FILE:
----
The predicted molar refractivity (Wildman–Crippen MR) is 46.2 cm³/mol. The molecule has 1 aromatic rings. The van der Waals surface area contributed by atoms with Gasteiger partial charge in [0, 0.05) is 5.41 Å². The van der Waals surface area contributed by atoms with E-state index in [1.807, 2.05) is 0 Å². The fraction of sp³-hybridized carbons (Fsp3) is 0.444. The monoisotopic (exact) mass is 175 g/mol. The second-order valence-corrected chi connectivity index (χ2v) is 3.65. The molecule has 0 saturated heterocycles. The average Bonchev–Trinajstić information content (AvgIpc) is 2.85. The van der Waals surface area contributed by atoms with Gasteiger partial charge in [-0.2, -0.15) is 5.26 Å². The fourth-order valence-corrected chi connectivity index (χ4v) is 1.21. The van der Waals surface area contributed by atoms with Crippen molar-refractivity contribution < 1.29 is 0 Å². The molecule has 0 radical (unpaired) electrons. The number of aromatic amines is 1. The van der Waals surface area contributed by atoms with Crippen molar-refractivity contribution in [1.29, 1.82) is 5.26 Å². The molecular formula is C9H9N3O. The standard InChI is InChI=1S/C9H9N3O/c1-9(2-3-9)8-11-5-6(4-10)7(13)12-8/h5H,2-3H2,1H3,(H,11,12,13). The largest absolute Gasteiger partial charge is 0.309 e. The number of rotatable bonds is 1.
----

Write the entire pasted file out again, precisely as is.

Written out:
The predicted molar refractivity (Wildman–Crippen MR) is 46.2 cm³/mol. The molecule has 1 aromatic rings. The van der Waals surface area contributed by atoms with Gasteiger partial charge in [0, 0.05) is 5.41 Å². The van der Waals surface area contributed by atoms with E-state index in [1.807, 2.05) is 0 Å². The fraction of sp³-hybridized carbons (Fsp3) is 0.444. The monoisotopic (exact) mass is 175 g/mol. The second-order valence-corrected chi connectivity index (χ2v) is 3.65. The molecule has 0 saturated heterocycles. The average Bonchev–Trinajstić information content (AvgIpc) is 2.85. The van der Waals surface area contributed by atoms with Gasteiger partial charge in [-0.2, -0.15) is 5.26 Å². The fourth-order valence-corrected chi connectivity index (χ4v) is 1.21. The van der Waals surface area contributed by atoms with Crippen molar-refractivity contribution < 1.29 is 0 Å². The molecule has 0 radical (unpaired) electrons. The number of aromatic amines is 1. The van der Waals surface area contributed by atoms with Crippen molar-refractivity contribution in [1.29, 1.82) is 5.26 Å². The molecular formula is C9H9N3O. The standard InChI is InChI=1S/C9H9N3O/c1-9(2-3-9)8-11-5-6(4-10)7(13)12-8/h5H,2-3H2,1H3,(H,11,12,13). The largest absolute Gasteiger partial charge is 0.309 e. The number of rotatable bonds is 1.